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French praluline cake - pink brioche!

We live part of the year in France. A place with verdant landscapes and sublime design sense. Also, praluline, the brioche swirled with pink, sugar-coated pralines. Praluline comes from Roanne in the  Auvergne Rhone-Alps region. We discovered it in old Lyon. It’s like something from Barbie’s Easy-Bake oven, only edible.  It’s what we miss most when we’re not in France.

Friends ask why we’re not there year-round. We tell them: “je ne sais pas” (in English: “beats hell out of us”). Could be taxes, could be bureaucracy. Most likely it’s primitive garbage disposal technology.

But the fact is, we also like our native home – the U.S.A. It’s where we grew up, raised our kids and have our Costco card. The challenge is keeping spiritually close to France while away. We do that in many ways.

For starters, our U.S. house is in Lafayette, CA. Hard to forget France when your namesake is the hero of the French Revolution. Couldn’t say why it’s called Lafayette. Internet research tells us he never ventured farther west than Las Vegas. Probably in search of In-N-Out Burgers, like Lewis and Clark.

But it’s not just geography that links us to France. We rely on cultural touchstones, as well: Jean Sablon recordings, Inspector Bruno novels, French vanilla ice cream.

Then there’s television.

We don’t have a TV set in our French house. I’m old. There aren’t enough years left to get the cable guy out. We make up for it by watching French television programming in the U.S.

You’d be amazed at how many French TV shows you can find in the U.S. There’s everything from murder mysteries to, well, more murder mysteries. It seems that the French love a good homicide. Agatha Christie may have been born at the right time, but definitely not in the right place.

Here are just a few of the murder-solving French TV detectives we follow from the U.S.:

  • A trained psychiatrist attached to the Paris homicide bureau;
  • A trained art historian attached to the Paris art crime bureau;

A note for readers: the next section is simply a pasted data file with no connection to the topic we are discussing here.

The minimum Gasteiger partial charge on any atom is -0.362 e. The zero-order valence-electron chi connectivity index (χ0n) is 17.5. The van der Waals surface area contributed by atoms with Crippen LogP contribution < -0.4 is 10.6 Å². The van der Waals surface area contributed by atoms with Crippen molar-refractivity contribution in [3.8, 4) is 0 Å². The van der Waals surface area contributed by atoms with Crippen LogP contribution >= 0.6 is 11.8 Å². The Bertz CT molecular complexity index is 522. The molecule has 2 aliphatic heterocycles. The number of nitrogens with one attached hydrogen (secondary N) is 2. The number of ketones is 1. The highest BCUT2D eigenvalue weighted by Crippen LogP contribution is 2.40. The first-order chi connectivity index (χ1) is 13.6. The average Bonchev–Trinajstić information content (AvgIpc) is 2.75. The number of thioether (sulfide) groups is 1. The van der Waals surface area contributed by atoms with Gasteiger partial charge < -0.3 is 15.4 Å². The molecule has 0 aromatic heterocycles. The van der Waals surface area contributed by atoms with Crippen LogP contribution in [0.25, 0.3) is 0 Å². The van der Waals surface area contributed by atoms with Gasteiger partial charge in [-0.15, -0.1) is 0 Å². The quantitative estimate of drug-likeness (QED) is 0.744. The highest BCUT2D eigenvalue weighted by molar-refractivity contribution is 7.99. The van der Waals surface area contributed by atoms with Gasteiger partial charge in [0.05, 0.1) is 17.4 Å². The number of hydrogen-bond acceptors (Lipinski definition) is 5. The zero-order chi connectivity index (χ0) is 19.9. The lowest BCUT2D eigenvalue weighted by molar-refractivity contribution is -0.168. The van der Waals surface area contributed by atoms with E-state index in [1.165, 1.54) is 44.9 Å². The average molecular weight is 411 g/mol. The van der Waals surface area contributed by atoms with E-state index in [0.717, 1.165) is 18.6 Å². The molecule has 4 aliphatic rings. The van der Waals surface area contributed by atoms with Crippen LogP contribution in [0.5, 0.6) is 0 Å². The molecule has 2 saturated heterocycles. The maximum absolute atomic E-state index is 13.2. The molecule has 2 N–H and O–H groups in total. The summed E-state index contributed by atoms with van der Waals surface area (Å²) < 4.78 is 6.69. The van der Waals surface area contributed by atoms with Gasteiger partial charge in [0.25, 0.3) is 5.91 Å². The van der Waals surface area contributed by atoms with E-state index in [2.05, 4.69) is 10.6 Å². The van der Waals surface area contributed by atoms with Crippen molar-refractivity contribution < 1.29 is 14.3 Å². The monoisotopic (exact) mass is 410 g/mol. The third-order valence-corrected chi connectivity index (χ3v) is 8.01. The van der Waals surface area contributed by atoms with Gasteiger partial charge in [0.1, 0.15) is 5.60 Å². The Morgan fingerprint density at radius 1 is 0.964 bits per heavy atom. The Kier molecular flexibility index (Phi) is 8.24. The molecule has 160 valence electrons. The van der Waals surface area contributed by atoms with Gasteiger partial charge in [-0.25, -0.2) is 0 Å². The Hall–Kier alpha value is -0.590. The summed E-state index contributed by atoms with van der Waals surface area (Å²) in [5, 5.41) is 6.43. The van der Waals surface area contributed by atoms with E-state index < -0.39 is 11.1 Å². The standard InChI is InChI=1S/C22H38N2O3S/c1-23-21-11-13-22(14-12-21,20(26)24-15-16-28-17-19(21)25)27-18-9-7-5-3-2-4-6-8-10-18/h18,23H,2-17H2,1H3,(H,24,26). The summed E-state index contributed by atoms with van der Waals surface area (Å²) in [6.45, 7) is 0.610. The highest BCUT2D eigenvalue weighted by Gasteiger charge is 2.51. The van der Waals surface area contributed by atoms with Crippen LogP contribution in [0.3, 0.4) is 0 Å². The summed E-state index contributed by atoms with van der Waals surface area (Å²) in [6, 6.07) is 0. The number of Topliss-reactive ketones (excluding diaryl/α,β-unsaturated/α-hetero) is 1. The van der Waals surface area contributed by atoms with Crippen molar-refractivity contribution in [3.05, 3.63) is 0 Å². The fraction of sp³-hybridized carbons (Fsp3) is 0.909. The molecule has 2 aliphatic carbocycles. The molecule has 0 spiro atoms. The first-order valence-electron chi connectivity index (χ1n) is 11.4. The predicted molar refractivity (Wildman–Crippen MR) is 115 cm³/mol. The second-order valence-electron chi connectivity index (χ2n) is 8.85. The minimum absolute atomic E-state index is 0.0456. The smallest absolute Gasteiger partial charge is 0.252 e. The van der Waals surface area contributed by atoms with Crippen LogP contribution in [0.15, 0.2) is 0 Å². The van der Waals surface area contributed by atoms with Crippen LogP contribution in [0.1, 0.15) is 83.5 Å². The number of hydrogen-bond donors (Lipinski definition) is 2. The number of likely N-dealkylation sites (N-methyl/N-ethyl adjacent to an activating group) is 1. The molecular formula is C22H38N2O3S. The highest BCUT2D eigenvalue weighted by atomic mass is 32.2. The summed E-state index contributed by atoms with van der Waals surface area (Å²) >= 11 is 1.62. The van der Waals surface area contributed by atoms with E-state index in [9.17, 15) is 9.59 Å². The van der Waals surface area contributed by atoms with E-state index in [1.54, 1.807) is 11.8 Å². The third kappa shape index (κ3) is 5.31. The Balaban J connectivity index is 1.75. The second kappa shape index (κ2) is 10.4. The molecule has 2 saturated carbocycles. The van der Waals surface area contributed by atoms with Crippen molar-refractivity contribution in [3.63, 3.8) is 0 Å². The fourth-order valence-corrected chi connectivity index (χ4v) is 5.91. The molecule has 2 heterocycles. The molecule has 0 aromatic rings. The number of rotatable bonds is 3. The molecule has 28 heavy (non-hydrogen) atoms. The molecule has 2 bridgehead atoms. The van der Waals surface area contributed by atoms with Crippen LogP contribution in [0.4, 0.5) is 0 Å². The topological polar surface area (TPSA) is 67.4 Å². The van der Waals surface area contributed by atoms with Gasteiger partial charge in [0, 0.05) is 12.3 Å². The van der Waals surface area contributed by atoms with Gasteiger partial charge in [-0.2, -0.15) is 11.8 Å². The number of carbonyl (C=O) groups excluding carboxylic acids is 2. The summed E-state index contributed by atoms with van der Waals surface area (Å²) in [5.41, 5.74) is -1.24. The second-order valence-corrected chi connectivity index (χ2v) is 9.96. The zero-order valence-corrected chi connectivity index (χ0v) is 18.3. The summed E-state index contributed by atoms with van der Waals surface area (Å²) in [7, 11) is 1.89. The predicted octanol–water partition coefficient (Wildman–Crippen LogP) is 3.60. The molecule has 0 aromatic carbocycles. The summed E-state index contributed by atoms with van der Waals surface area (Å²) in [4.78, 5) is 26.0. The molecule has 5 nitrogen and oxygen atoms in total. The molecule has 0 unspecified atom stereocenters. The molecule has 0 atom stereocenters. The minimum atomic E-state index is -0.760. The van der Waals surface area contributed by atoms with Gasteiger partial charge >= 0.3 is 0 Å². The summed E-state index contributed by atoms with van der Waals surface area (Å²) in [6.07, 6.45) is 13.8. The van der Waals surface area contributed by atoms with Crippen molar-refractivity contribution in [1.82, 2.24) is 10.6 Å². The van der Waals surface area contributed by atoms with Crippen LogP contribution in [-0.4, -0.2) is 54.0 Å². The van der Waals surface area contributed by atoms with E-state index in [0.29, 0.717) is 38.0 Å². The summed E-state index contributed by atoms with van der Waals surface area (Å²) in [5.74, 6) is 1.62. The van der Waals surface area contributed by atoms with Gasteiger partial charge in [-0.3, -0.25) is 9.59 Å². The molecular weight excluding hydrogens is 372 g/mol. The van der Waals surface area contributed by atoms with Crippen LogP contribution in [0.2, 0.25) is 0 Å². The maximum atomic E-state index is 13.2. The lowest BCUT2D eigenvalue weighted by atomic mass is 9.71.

• A trained oenologist (this is either a wine expert or a guy who feels the bumps on your forehead to determine if you need the care of the trained psychiatrist) who assists the Bordeaux homicide bureau;
  • Two husband-wife detective teams (divorced); one in Lyon, the other in Montpellier; who catch killers and annoy their kids; and
  • A morose loner who wears incredibly itchy wool turtleneck sweaters and contemplates death…. no, wait… that’s the Swedish guy.

Anyway, you get the idea.

And here’s the thing about French detectives: they’re all incredibly handsome. At least that’s what my wife tells me…ad nauseum. They have this thing they do with their T-shirts. They don’t tuck them in. So the shirts ride up seductively over the service revolvers on their belts.

I try the same thing. But in my case the shirt rides up over a protruding belly. I’m no judge, but I don’t think that this is seductive.

There’ve been a few good French TV dramas without the line: “I’ll know more after the autopsy” (it’s what the medical examiner tells the girl who wants to know if there’ll be a second date). Here are the best we’ve found:

  • Speakerine: moody 1960s political thriller set in Gaullist Paris;
  • A Very Secret Service (Au Service de la France): simultaneously understated and over-the-top French spy satire; and
  • Call My Agent (Dix Pour Cent): the best of the bunch and a loving spoof of the entertainment business.

All of these programs are broadcast with subtitles. You may not need them. I do. I’m still working on a translation of the French alphabet to English. But if you get stuck, here’s the plot of every French murder mystery ever filmed:

The girl cop hates the guy cop. He hates her, too. They catch the killer. They get married. The only exception: when the guy cop turns out to be the abandoned-at-birth son of the girl cop. In that case, they bake cookies.

We watch these programs faithfully. They’re not always good, but they’re French. And that’s all we’ve got till I find a recipe for praluline.

Mike Zampa is a media relations consultant and former newspaper editor and columnist who, along with his wife, splits time between the Dordogne Valley and San Francisco Bay Area.

Discover great French films and TV shows with subtitles free at TV5MONDEPlus – like French Netflix!

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